"There are two major schools of thought about the use of épaulement. Cecchetti (....) teaches épaulement as a shift of direction; for example in croisé devant (right leg front), the whole body turns to corner N° 8 (Russian numbering). The left arm is lifted to 5th, the right arm is in second position (4th en haut), and the head is turned to side N° 1. Similarly in effacé, the body turns to corner N° 2, with arms as above and head turns to side N° 1. (This is illustrated by Figures 14 and 15).
"By contrast, the Legat System teaches to execute these positions by spiralling the torso; the supporting leg shifts minimally if at all, and the body rotates around is axis. In this system, the positions are initiated by the spine spiralling around its axis in response to the direction of the working leg.
"(...° urging students to perceive oppositional tensions instead of exhorting them to stretch, also helps to understand the positions within the context of the classical line. Thus, while we may stretch the legs by straightening the knees, we do not stretch the arms by straightening the elbows. In both cases the feeling of extending our reach is internal(....)"
That is an experiment that I would suggest we all try. In other words, run through those positions a/ without épaulement, b/ as Cecchetti taught c/ as Legat taught.
Be sensitive to the shift in weight, to the sensations in the hip joint, to the amount of weight distributed over the gesture (working) leg, and where one "carries" the weight over the supporting leg.
One notes that as one focuses on the "spiralling", less and less weight goes onto the gesture leg - quite the opposite of the currently-fashionable "third leg" or "weight-bearing dégagé", while the weight over the supporting leg is carried by a criss-crossing of oppositions, which is the basis for Blasis' notion of aplomb. When the dégagé is taken from the torso and strongly épaulé, the musculature in the calf and foot feels oddly lighter and one finds it easier to resist the impulse to over-point or "parrot-beak" the foot. This has some fun implications for technique. As we have all noticed, in the classical dance one does tend to spend very little time on two legs! That's what makes it so tiring, eh ? Generally, one leg does the standing, and the other does the fooling about. Now, if full use of the oppositions gives one a lightness, rather than a heaviness, in releasing the gesture leg, that's food for thought.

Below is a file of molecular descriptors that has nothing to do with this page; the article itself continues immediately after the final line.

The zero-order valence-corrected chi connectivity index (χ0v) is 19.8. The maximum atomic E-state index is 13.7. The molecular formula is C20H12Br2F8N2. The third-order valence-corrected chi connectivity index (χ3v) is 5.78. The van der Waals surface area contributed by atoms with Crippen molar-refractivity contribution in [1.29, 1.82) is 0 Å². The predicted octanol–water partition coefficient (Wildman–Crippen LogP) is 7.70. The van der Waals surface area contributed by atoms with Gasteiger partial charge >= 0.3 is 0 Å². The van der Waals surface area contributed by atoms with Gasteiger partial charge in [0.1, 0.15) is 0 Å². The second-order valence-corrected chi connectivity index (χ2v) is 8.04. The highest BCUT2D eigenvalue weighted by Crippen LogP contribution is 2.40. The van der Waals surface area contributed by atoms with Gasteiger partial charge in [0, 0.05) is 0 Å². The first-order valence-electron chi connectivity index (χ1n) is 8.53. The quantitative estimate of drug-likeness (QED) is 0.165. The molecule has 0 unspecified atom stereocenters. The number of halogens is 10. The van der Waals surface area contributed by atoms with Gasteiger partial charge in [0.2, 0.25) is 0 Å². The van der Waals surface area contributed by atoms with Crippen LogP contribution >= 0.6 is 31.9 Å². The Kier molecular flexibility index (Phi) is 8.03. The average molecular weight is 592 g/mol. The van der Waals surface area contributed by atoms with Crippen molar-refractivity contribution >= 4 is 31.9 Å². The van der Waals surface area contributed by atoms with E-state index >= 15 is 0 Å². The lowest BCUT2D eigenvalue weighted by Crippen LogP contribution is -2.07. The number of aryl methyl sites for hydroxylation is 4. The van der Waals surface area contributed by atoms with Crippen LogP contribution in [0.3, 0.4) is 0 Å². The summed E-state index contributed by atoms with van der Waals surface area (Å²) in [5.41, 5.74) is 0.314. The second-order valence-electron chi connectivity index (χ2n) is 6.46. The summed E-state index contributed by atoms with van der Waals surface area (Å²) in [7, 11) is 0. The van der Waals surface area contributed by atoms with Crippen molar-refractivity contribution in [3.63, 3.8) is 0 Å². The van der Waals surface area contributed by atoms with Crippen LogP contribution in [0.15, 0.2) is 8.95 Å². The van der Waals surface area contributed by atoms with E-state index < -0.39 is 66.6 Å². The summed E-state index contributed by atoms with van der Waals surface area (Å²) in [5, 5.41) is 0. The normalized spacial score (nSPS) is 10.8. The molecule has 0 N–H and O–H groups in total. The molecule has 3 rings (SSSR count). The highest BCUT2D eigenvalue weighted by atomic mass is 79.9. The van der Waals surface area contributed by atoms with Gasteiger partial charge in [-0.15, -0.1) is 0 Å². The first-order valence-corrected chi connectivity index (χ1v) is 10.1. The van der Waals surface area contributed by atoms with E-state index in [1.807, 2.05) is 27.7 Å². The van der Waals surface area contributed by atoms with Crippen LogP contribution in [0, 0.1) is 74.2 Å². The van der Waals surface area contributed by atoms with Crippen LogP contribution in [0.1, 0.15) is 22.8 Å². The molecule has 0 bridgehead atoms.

"The feeling of extending our reach is internal". As it so happens, what currently passes for technique not only allows, but encourages - as in Balanchine - poker-straight arms and entirely lengthened figures, presenting the body to the public and to the camera as though on an entomologists' needle (to no-one's surprise, Jan Fabre is an enthusiastic amateur entomologist). On the other hand, in the "Legat", or spiralling use of the body, the artist will look slightly "smaller" or "foreshortened" (raccourci), because the body folds and unfolds upon itself. It is however, a densely-charged figure, carrying more, and more complex, "events" per square millimetre, as the figure spirals upwards towards the face and eyes.
There is often either a gap, or even a clash between what goes on in the theatre on stage in public, and what goes on in the classroom, for the simple reason that anyone who composes something designed to be shewn in public, knows full well that it will be publicly discussed and debated. The moment he attempt to have that play, that opera, that ballet put up on stage, it must be approved by someone with money and power, or it will never be shewn. In other words, all public events have some political overtone or undertone, and therefore, the staging of ballets, no matter the political régime, is always at risk at becoming a plaything of Power.